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African American Task Force looks at environmental justice

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State lawmakers plan to continue their focus on environmental justice in the coming year.

The African American Task Force seeks to create better outcomes in disadvantaged communities.

The Infrastructure and Environment subcommittee received an update on efforts to mitigate and control PFAS chemicals in the state.

Gov. John Carney recently signed into law a new order requiring state agencies to develop a maximum allowable level of PFAS in the water.

Director of Health Systems Jamie Mack says we should expect initial drafts of those levels by the end of the year.

“I think we’re likely to use a multi-tiered approach, so that we do establish the MCL; and that will set the requirements that above this level you need to install treatment, you need to sample at this frequency, things like that,” says Mack. “But below that level, I think we’re also gonna look at — are there any increased frequency of monitoring or perhaps recommending treatment of systems.”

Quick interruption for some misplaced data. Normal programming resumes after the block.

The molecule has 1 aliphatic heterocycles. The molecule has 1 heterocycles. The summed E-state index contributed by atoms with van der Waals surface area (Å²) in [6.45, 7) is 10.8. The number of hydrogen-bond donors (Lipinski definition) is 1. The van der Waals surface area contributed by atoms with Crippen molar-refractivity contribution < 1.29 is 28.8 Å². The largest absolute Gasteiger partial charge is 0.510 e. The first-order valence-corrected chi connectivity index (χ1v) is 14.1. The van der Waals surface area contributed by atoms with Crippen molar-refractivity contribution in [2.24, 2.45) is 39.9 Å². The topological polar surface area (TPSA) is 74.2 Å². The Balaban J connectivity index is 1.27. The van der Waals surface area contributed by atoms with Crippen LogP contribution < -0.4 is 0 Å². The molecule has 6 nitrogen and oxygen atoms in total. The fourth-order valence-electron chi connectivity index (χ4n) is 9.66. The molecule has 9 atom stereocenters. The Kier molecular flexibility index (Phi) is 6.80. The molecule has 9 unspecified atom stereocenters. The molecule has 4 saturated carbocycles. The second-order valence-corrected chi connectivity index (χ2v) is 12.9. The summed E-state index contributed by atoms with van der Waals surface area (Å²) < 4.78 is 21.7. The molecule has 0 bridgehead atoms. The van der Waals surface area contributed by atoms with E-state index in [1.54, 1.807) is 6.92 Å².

Mack says it’s difficult to establish an allowable level because the EPA has yet to do so itself, and every state that has one is different.

Committee members also discussed potential recommendations to make to the full task force.

One potential action item would be a ban on the use of carbon offset credits in disadvantaged communities.

Such credits allow companies to pay for credits on a market allowing them to emit more pollutants than typically allowed.

DNREC’s Chief of Staff Greg Patterson says his agency doesn’t have an opinion either way right now, but says it could be complicated to implement such a ban.

“How do you define these communities? If you’re going to go down this road then you’ve gotta come up with — what is the definition, what are the boundary lines? How far away do you have to be, does the facility have to be considered not eligible,” Patterson says.

Subcommittee members are also looking at ways to better educate minority communities on environmental justice topics. Proposals include requiring seats for environmental justice advocates on state environmental appeals boards and making more testing data available to the public in an easy to understand way.

Roman Battaglia is a corps member with Report for America, a national service program that places journalists into local newsrooms.

Roman Battaglia grew up in Portland, Ore, and now reports for Delaware Public Media as a Report For America corps member. He focuses on politics, elections and legislation activity at the local, county and state levels.
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